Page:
Tune in tomorrow to learn why interoperability remains elusive
Last week, another tragic event occurred in our nation’s capital, when 12 people were gunned down at the Washington Navy Yard. According to a report published by the Atlantic Wire, first responders had some issues with in-building coverage as they moved deeper into Building 197—the headquarters for the Naval Seas Systems Command (NAVSEA)—in pursuit of the gunman. Given the size of the structure, that’s not surprising.
What I did find surprising was that interoperability also was an issue, to the point where federal officers had to resort to using runners. I’m not sure why this surprised me, other than the fact that we just marked the 12th anniversary of the Sept. 11, 2001, terrorist attacks on New York City and Washington, D.C. I guess I thought that interoperability would be solved by now.
Tomorrow, in a webinar sponsored by Avtec, a panel of experts will explore the current state of interoperable communications in the public-safety sector, with an emphasis on how today’s reality matches up with the vision. In fact, we’ll spend some time discussing that vision, and whether it is realistic.
The panel includes the following:
· John Powell, chairman, National Public Safety Telecommunications Council (NPSTC) Interoperability Committee
· Steve Graves, CIO, city of Richardson, Texas
· Steve Devine, assistant director, Missouri Dept. of Public Safety Interoperability Center
· Greg Warner, director of emergency communications, Bonneville County, Idaho
· Terry Hall, chief of emergency communications, York County, Va.
· Barbara Jaeger, 911 administrator, state of Arizona
Last week, we conducted a rehearsal call for this webinar and, as often happens, the panel launched into an interesting debate. Devine got things started by recounting a scenario in his state. Missouri’s statewide system operates on VHF frequencies, which is problematic when users are in downtown St. Louis.
“When they’re in these urban canyons and in these buildings, we want to them to move over—as seamlessly as possible—to the city’s 800 MHz system, which provides better in-building coverage,” he said. “So, we tied their switch to our switch, so now it’s one system. The user doesn’t know he’s operating on 800 [MHz], but he’s getting better and more reliable coverage, because his radio is opportunistic—it will find the best coverage, as long as you’ve told it to do so.”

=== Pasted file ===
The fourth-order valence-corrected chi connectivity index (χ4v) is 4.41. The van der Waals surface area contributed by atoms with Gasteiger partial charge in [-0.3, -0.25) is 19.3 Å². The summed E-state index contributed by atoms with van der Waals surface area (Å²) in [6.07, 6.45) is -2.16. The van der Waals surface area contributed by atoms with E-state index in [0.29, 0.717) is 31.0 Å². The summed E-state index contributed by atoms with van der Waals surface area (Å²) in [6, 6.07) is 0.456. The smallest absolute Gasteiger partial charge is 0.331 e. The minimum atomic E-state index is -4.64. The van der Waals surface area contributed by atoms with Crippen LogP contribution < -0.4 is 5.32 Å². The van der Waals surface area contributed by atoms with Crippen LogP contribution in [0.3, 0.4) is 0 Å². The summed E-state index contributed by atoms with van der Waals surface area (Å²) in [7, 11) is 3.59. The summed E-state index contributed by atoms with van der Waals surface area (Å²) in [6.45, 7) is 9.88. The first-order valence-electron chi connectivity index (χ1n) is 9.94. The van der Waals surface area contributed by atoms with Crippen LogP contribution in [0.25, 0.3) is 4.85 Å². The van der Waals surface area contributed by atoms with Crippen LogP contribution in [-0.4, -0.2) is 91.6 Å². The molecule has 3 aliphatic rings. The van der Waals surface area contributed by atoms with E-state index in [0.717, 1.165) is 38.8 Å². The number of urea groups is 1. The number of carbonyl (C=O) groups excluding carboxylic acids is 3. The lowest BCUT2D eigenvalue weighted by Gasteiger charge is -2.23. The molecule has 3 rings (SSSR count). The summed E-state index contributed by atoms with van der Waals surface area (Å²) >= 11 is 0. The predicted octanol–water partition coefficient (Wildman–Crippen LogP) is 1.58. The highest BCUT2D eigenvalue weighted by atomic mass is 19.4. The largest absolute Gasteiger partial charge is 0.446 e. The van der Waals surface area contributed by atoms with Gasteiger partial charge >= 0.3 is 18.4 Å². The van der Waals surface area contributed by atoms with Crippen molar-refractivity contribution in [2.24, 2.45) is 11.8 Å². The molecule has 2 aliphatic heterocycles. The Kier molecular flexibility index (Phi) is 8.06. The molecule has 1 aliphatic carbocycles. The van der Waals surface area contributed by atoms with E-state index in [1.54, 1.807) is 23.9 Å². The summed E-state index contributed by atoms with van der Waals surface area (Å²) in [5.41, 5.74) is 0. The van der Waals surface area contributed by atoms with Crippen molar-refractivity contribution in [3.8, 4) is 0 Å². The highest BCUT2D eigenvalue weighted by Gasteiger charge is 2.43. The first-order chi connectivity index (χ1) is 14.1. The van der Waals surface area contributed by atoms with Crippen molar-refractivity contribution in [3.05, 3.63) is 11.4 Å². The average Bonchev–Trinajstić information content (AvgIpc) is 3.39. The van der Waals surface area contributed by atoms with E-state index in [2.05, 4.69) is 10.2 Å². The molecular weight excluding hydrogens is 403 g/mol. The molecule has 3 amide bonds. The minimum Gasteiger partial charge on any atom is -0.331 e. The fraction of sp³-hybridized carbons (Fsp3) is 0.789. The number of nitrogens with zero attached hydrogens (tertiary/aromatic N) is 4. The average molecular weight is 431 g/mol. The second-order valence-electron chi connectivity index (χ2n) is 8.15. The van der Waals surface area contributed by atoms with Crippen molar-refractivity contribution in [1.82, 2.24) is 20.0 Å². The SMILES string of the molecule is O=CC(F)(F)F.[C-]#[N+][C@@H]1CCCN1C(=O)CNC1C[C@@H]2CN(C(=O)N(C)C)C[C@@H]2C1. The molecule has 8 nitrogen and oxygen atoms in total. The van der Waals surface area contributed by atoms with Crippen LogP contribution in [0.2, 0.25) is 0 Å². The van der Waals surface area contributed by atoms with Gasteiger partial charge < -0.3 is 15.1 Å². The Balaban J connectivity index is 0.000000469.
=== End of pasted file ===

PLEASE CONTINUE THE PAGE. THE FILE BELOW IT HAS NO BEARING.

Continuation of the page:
Sounds simple, doesn’t it? Of course, the devil always is in the details. In this case, the user needs to be carrying a dual-band or multiband radio for this handoff to occur, and not every agency has the financial ability to procure such devices.
Even when procurement isn’t an issue, programming them—i.e., ensuring that they are “opportunistic”—often is, according to Powell.
“Education needs to occur on two levels. First, those who are procuring these systems have to be told that these capabilities are there,” Powell said. “Second, once you have them, it’s a whole new [world] for the system manager to program these. It is not a trivial process anymore to program these advanced radios.”
And therein lies one of the challenges to establishing interoperable communications. Often, even the seemingly simple solutions have a lot of moving parts—and all too often, the solutions are anything but simple.
Here’s another example. The transition from VHF to 800 MHz that Devine described is similar to what occurs on the cellular side, where devices roam seamlessly between PCS and 800 MHz.
“You don’t care which one your device is on, as long as it’s working,” Devine said.
But Graves noted that the seamless roaming that lets Missouri statewide system users jump onto the city of St. Louis’s system, when necessary, is made much easier, because the two systems are tied together at the switch and were procured from the same vendor. Graves added that such roaming could become more challenging when disparate systems are involved, because each vendor will have its own licensing scheme.
“If I build a system that has to have extra licenses to support people who will have to roam onto my system—because, in an emergency, you have to support so many users, right?—when you look at the costs associated with that, it’s a problem.”
It is a challenge that Devine readily acknowledged.
“In order to give people access, you would have to have a number of unit IDs basically in a cache, waiting for them to draw on those IP addresses dynamically,” he said. “So in that instance, I’m going to have to go to [my vendor] and tell them that I need X amount of units that will sit here dormant until someone roams into my system and gets defined one of those. So, you will have your licensing issues—even with ISSI you’ll have them.”
Unless, as Graves suggested, APCO, NPSTC or some other entity makes a push to establish a protocol via which users could pay a reduced licensing fee in the case of large-scale, multijurisdictional emergency responses.
“Those licenses can be extremely expensive,” he said.
After listening to this interplay—during the rehearsal call, mind you—I came away with two thoughts. One was that I’m glad I don’t have to figure this stuff out. The second was that, if I did, I’d make sure I attended tomorrow’s FREE webinar (register here), which will provide opportunity for you to ask questions of our panelists, in addition to hearing their insights.
Please join us tomorrow—I am confident that you will find it time well spent.